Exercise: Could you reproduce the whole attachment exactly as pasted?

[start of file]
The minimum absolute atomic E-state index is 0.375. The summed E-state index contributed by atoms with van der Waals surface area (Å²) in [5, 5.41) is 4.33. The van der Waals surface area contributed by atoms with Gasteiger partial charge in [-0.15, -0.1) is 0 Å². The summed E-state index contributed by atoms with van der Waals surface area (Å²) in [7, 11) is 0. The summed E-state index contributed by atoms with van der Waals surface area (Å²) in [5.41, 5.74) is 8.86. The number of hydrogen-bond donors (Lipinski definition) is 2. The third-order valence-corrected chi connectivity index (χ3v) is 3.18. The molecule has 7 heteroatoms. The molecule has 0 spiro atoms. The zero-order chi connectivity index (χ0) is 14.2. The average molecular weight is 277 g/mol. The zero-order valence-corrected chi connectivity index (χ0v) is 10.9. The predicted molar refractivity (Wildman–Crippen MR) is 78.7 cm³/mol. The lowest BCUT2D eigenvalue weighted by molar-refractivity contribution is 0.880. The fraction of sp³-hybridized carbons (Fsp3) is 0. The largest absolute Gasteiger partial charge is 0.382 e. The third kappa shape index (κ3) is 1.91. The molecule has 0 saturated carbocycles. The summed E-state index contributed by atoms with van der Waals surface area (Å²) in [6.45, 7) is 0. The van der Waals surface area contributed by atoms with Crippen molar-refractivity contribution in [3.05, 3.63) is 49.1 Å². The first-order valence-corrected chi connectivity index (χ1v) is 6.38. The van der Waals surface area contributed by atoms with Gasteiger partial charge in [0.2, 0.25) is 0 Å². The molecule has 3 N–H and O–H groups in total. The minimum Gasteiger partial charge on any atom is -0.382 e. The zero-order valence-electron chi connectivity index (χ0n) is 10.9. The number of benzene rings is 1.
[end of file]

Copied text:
The minimum absolute atomic E-state index is 0.375. The summed E-state index contributed by atoms with van der Waals surface area (Å²) in [5, 5.41) is 4.33. The van der Waals surface area contributed by atoms with Gasteiger partial charge in [-0.15, -0.1) is 0 Å². The summed E-state index contributed by atoms with van der Waals surface area (Å²) in [7, 11) is 0. The summed E-state index contributed by atoms with van der Waals surface area (Å²) in [5.41, 5.74) is 8.86. The number of hydrogen-bond donors (Lipinski definition) is 2. The third-order valence-corrected chi connectivity index (χ3v) is 3.18. The molecule has 7 heteroatoms. The molecule has 0 spiro atoms. The zero-order chi connectivity index (χ0) is 14.2. The average molecular weight is 277 g/mol. The zero-order valence-corrected chi connectivity index (χ0v) is 10.9. The predicted molar refractivity (Wildman–Crippen MR) is 78.7 cm³/mol. The lowest BCUT2D eigenvalue weighted by molar-refractivity contribution is 0.880. The fraction of sp³-hybridized carbons (Fsp3) is 0. The largest absolute Gasteiger partial charge is 0.382 e. The third kappa shape index (κ3) is 1.91. The molecule has 0 saturated carbocycles. The summed E-state index contributed by atoms with van der Waals surface area (Å²) in [6.45, 7) is 0. The van der Waals surface area contributed by atoms with Crippen molar-refractivity contribution in [3.05, 3.63) is 49.1 Å². The first-order valence-corrected chi connectivity index (χ1v) is 6.38. The van der Waals surface area contributed by atoms with Gasteiger partial charge in [0.2, 0.25) is 0 Å². The molecule has 3 N–H and O–H groups in total. The minimum Gasteiger partial charge on any atom is -0.382 e. The zero-order valence-electron chi connectivity index (χ0n) is 10.9. The number of benzene rings is 1.